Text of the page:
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Using Exercise to Enhance Your Mood

With the advent of a New Year, many of us are preparing our annual resolutions. And, as can be predicted the promise to exercise more or to begin an exercise routine is a vow made by many of us whose waistlines have expanded over the last few months. Why do we make such promises to ourselves every year? Most likely, because most of us know that exercise has a definite physiological benefit. Physicians have prescribed exercise as the treatment for a broad range of medical disorders such as cardiovascular disease, hyperlipidemia, osteoarthritis, fibromyalgia, and diabetes. Other benefits are improved breathing, reduced joint stiffness, and increased physical energy. Yet, perhaps not everyone is fully aware of the long-term psychological benefits of exercise.

Mood problems can be present for many different reasons and causes, and they can affect all aspects of our lives, including the workplace. A study by the RAND Corporation found that patients with depression spend more days in bed than those patients with other medical disorders, such as diabetes, arthritis, back or lung problems. Researchers have spent more than 25 years systematically investigating the relationship between exercise and mood problems. Researchers investigating the effects of exercise on volunteers with depression found that “exercise therapy is feasible and is associated with significant therapeutic benefit,” particularly if the exercise program is continued over time. They believe that systematic exercise may have a positive psychological benefit, because it seems to increase the development of a sense of personal mastery and positive self-regard. Yet, it can be a challenge to plan, initiate, and maintain an exercise regimen.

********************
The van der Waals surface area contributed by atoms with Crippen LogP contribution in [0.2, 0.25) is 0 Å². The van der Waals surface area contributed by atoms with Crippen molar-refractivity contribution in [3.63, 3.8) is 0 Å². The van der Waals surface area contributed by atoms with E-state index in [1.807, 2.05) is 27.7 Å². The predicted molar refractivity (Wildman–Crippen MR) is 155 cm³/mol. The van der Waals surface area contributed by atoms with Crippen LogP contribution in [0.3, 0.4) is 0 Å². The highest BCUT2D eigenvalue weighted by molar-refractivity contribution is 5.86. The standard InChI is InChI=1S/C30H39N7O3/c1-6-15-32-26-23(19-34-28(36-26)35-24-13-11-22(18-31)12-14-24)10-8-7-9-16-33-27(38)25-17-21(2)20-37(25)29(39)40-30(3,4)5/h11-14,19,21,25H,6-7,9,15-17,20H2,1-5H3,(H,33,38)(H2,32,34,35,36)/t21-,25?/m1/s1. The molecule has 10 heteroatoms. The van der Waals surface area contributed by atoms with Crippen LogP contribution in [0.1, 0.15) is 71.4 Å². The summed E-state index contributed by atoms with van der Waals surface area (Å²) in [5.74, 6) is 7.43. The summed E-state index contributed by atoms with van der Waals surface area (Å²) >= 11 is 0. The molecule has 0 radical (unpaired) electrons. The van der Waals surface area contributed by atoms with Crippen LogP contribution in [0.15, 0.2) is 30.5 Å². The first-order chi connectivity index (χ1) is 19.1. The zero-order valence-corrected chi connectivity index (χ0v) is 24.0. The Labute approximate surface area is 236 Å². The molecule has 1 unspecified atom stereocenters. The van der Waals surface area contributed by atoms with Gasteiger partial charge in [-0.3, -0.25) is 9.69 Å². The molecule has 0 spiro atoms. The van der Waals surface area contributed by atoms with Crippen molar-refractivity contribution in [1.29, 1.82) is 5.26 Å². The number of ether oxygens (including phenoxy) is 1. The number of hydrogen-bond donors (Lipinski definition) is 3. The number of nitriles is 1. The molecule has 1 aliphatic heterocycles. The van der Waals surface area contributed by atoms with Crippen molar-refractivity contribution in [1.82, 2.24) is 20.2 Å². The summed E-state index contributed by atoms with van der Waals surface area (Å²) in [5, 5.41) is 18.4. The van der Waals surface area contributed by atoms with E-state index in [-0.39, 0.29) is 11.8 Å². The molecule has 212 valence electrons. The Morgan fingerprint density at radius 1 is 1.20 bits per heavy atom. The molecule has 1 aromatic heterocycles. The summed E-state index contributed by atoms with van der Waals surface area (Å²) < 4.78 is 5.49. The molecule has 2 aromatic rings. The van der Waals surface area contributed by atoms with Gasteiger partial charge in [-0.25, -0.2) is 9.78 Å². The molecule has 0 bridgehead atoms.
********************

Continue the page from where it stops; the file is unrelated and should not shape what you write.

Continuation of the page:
As with any major undertaking to create change and bring about benefit, a carefully thought out and comprehensive assessment of one’s life circumstances should be established. If possible, seek professional assistance with this task. There are a number of psychotherapists who are specially trained to work with individuals around the issue of formulating an exercise regimen to manage mood problems. Listed below are some steps taken in this highly collaborative endeavor:

This approach strongly encourages a highly collaborative problem-solving relationship with a therapist which can prove to be a powerful component in the success of enhancing your mood through the medium of exercise. An important consideration is to always consult with your physician prior to implementing a new exercise regimen, especially if you have any pre-existing health conditions.

Establishing a healthy lifestyle can be a challenge; therefore, feel free to contact the UCSF FSAP (Faculty and Staff Assistance Program).

References and Resources



  1. Babyak, M. et al, Exercise Treatment for Major Depression: Maintenance of Therapeutic Benefit at Ten Months. Psychosomatic Medicine, 2000, pp. 62, 633-638.

  2. National Institute of Mental Health, 1999.

  3. Pollock, K. M., Exercise in Treating Depression: Broadening the Psychotherapist’s Role. Journal of Clinical Psychology/In Session: Psychotherapy in Practice. 57(11), 2001, pp. 1289-1300.